Constructed in the 15th century by architect Onofrio della Cava, the circular Onofrio’s Fountain in Dubrovnik’s Old Town was designed as the end point of the city's 7-mile (12-kilometer) aqueduct system. Today, it serves as a landmark and resting place in the city center. Nearby is a smaller fountain designed by the same architect.
Lying just east of Split’s historic UNESCO World Heritage-listed center, Bačvice is the most popular city beach with residents and visitors alike. Made of sand and shingle, it curves in a half moon around a wide bay and is backed with an assortment of buzzing beach bars, clubs and cafés, pastry shops and fast-food outlets. There’s also a top-end restaurant with views over the Adriatic Sea to be found in the Art Deco-style pavilion built in 2004 on the eastern flank of the beach.
A favorite with local families, Bačvice Beach is fully supervised by lifeguards, while sun loungers and blue parasols can be hired for a small fee. It offers play parks, table tennis, inflatable castles and water slides for young children along with mini-golf and paddleboats; other water-sports facilities include wind surfing, jet skiing, parasailing and banana-boat rides. The beach is also home to a peculiarly Croatian game; picigin resembles a game of volleyball played in the sea – there’s no net and the aim of the game is to prevent the ball from hitting the water.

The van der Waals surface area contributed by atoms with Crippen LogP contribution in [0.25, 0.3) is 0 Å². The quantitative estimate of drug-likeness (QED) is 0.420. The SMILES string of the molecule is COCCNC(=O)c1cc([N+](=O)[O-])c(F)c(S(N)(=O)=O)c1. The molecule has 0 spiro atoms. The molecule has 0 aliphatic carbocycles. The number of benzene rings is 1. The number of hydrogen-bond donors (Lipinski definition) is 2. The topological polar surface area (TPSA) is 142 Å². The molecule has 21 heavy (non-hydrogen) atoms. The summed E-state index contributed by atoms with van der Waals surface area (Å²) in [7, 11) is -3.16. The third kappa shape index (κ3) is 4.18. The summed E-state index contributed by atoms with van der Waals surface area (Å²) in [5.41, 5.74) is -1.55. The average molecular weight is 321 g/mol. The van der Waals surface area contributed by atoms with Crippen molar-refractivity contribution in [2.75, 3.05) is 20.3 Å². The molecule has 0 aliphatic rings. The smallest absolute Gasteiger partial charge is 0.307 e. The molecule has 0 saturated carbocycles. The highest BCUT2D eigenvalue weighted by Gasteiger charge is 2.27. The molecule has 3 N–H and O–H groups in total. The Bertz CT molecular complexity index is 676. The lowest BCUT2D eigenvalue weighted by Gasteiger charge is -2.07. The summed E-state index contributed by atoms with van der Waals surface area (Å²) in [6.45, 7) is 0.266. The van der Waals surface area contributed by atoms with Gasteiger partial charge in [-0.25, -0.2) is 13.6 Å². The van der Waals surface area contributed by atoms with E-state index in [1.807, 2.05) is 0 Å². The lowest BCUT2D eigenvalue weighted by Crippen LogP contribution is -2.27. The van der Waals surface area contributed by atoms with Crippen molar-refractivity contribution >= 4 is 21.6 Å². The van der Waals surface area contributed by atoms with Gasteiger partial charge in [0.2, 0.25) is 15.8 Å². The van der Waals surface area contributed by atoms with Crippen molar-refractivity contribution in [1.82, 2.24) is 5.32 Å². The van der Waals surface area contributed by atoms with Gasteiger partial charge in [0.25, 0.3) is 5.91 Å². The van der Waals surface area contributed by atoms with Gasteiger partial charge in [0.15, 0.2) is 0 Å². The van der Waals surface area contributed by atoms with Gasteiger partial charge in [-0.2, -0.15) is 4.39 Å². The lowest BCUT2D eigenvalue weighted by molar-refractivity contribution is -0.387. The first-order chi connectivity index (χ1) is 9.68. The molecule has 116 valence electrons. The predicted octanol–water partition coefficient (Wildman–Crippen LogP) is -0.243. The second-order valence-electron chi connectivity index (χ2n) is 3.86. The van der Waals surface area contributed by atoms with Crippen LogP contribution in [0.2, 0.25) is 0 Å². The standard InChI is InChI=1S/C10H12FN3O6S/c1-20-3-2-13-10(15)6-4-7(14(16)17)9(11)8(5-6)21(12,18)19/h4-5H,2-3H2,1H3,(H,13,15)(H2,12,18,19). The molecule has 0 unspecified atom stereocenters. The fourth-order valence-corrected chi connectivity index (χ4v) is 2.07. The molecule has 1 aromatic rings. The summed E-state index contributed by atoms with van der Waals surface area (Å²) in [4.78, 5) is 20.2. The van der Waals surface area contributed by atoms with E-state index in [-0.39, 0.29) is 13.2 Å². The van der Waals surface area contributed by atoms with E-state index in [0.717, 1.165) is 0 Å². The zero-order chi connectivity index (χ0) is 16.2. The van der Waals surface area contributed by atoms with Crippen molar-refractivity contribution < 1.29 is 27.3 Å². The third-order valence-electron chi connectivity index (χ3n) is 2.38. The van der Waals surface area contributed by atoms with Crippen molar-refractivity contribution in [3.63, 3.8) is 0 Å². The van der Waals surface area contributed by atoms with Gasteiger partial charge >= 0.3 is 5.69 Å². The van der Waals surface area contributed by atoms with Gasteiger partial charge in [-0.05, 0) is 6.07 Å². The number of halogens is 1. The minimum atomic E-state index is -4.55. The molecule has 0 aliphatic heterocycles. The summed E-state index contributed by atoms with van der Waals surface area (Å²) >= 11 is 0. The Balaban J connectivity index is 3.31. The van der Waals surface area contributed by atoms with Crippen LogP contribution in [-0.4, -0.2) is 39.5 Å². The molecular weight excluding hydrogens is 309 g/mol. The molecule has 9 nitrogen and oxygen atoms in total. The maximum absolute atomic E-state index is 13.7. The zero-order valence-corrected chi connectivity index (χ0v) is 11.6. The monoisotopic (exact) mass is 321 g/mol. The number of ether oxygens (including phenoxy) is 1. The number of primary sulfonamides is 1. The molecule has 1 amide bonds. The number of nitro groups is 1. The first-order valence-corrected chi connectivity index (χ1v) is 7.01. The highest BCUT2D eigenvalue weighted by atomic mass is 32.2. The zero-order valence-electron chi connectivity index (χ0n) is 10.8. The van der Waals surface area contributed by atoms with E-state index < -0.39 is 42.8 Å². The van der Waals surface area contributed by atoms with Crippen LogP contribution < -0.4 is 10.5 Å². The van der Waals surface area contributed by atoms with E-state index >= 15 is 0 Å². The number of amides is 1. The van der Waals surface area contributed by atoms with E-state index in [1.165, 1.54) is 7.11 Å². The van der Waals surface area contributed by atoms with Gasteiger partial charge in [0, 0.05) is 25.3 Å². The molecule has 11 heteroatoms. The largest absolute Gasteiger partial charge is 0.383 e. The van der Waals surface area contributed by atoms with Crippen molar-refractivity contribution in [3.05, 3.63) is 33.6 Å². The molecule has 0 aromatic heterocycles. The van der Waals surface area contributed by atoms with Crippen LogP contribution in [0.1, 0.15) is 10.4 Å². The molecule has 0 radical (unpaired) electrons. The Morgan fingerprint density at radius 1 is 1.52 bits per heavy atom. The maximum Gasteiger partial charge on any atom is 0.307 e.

An easy way for visitors to get to Bačvice Beach is to take Split’s hop-on, hop-off tour bus; it is also featured on walking tours of the city. The beach is also a recommended stop off on multi-day trips through Croatia and the Balkan.
In the 1950s, the last remaining residents of Malo Grablje left their village behind for better opportunities on the coast. Today, the Hvar village stands abandoned, tucked in a valley surrounded by terraced fields and steep hills. Nature has been reclaiming the village for decades — trees grow through walls, shafts of sunlight pour through holes in the roofs and wildflowers grow freely.